Un-Go is about a detective named Yuki Shinjuro, who solves various incidents that happen in his circle of friends. The adaptation will utilize an original story set in the near future, revolving around the detective and a boy named Inga, who continually encounter mysterious cases. his is just one of those rarities ( next to Guilty Crown ) that comes out with no such backstory. That means, no light novels and no manga. Not that I know of. Let’s say it’s like Kamisama no Memochou except a level higher. It’s got your basic mystery genius boy with the girl sidekick that is a minor love interest to the main character. Then you’ve got the detective who’s the rival of the genius, but is in a friendly rivalry. The show is really rather interesting. The quality isn’t bad at all and the plot doesn’t seem that bad. However the mysteries seem a bit to nice. It really takes away the more realistic atomosphere to detective shows. The story of “Un-Go” is broken up into a series of different mysteries that have Shinjurou attempting to find the truth, even after the police tell everyone that Rinroku has already found the true killer. The cases never really have much to do with one another.
I suppose that is where the bulk of the confusion pokes its head out. So, I will admit, the first couple episodes of Un-Go didn’t have me convinced. I had really high hopes for the show and, at the start, it wasn’t quite measuring up to my expectations. Put simply, it was awkward. However, as the show progressed, I found myself increasingly intrigued and excited. Everything began to come together and, though there were times where I honestly had no clue what was happening, it was really fun to try and figure out what was going on. In Un-Go, the main character, Yuuki Shinjurou, is a detective, driven to find the Truth, even though that puts him at odds with the forces of social stability.
Un-Go is a mature addition to the detective genre—but not in the sense that it’s a hyper-violent, sexy mystery thriller. It delved into a number of issues, refusing to pull any punches in the process. The foremost of these themes was that of truth. As this show is of the mystery genre, the search for the truth in the face of deceit and lies is obviously going to be an ongoing pursuit. However, Un-Go went about it in a different matter than most other whodunits. The story reminds me of Majin Tantei Nogami Neuro with the whole supernatural element being thrown into the mix of a detective story except this series has more style in its execution. In fact, the second half of the series is almost one long mystery!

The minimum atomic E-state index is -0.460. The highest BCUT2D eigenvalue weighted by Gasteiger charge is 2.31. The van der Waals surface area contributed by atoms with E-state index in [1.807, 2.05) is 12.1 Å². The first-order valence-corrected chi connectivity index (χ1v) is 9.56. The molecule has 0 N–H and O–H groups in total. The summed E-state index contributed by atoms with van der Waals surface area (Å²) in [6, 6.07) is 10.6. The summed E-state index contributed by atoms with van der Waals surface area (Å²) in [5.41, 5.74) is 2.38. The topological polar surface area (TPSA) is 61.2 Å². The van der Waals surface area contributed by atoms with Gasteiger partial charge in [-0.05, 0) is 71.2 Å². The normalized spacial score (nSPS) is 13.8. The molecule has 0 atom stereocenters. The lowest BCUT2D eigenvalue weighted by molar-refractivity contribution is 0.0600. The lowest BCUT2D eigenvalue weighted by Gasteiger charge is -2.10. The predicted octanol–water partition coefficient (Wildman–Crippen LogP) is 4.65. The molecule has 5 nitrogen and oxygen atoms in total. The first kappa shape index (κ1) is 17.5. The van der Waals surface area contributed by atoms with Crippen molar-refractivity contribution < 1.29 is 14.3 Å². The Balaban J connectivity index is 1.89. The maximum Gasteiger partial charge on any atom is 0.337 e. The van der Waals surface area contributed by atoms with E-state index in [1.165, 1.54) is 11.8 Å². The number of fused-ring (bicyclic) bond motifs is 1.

I really like this anime because I love mysteries. What I find to be funny though is that he is called the “Defeated Detective” yet he seems to be more accurate on each mystery that he solves. The other “detective” seems to be more in to covering up crimes then actually holding the ones responsible for them. Like the case with the mother neglecting her children, instead of just taking the children from her; he actually let it get so bad that she actually blinded herself in her attempt to assuage her guilt. How does that help anyone? The father got out of prison thinking his children were gone or dead but come to find out they had been placed into child care until his release. I get the reasoning behind it or at least their attempt, but they made it worse by the secrecy. Truth may never be pretty, but it is there and you really can’t hide from it no matter how you spin it to fit whatever scenario you have made up for it.
All that being said, I do believe Un-go suffered because it was set to be only 11 episodes. The short length ended up making certain aspects to the show feel very rushed. When the time comes for me to think about my Top 10 anime this year, this could be a contender. The result of the show’s first mystery hints at a cynical worldview but what I gravitated most to the series was I was confused, intrigued, anxious, excited, and entertained all at the same time. Detailing in the environment was top notch and the series benefits greatly from the high resolution due to the striking colour schemes used in the design. There wasn’t any noticeable drop in quality that I took note of so I think it’s safe to say that animation-wise, Un-Go is highly polished and consistent. I heartily recommend giving Un-Go a watch.